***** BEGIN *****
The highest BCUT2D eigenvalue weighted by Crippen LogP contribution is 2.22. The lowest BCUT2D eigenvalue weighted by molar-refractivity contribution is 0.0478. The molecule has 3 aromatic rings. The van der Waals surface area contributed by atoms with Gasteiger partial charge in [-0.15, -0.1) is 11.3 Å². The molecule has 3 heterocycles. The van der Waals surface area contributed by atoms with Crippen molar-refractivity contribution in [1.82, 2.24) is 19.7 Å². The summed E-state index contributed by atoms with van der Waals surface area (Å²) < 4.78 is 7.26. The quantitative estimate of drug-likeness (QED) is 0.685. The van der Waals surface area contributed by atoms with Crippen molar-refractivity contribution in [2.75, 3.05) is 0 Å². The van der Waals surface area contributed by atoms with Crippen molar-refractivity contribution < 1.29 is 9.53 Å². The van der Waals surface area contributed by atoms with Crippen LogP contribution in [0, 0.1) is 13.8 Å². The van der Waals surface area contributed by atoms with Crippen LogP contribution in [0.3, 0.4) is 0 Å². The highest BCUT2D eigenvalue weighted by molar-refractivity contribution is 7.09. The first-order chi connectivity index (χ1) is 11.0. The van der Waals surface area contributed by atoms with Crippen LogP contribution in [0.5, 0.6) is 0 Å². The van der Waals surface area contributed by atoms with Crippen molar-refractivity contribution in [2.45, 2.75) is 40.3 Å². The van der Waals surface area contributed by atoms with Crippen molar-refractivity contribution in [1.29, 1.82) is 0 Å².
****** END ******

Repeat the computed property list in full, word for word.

The highest BCUT2D eigenvalue weighted by Crippen LogP contribution is 2.22. The lowest BCUT2D eigenvalue weighted by molar-refractivity contribution is 0.0478. The molecule has 3 aromatic rings. The van der Waals surface area contributed by atoms with Gasteiger partial charge in [-0.15, -0.1) is 11.3 Å². The molecule has 3 heterocycles. The van der Waals surface area contributed by atoms with Crippen molar-refractivity contribution in [1.82, 2.24) is 19.7 Å². The summed E-state index contributed by atoms with van der Waals surface area (Å²) < 4.78 is 7.26. The quantitative estimate of drug-likeness (QED) is 0.685. The van der Waals surface area contributed by atoms with Crippen molar-refractivity contribution in [2.75, 3.05) is 0 Å². The van der Waals surface area contributed by atoms with Crippen molar-refractivity contribution < 1.29 is 9.53 Å². The van der Waals surface area contributed by atoms with Crippen LogP contribution in [0, 0.1) is 13.8 Å². The van der Waals surface area contributed by atoms with Crippen LogP contribution in [0.3, 0.4) is 0 Å². The highest BCUT2D eigenvalue weighted by molar-refractivity contribution is 7.09. The first-order chi connectivity index (χ1) is 11.0. The van der Waals surface area contributed by atoms with Crippen LogP contribution in [0.5, 0.6) is 0 Å². The van der Waals surface area contributed by atoms with Crippen molar-refractivity contribution in [2.45, 2.75) is 40.3 Å². The van der Waals surface area contributed by atoms with Crippen molar-refractivity contribution in [1.29, 1.82) is 0 Å².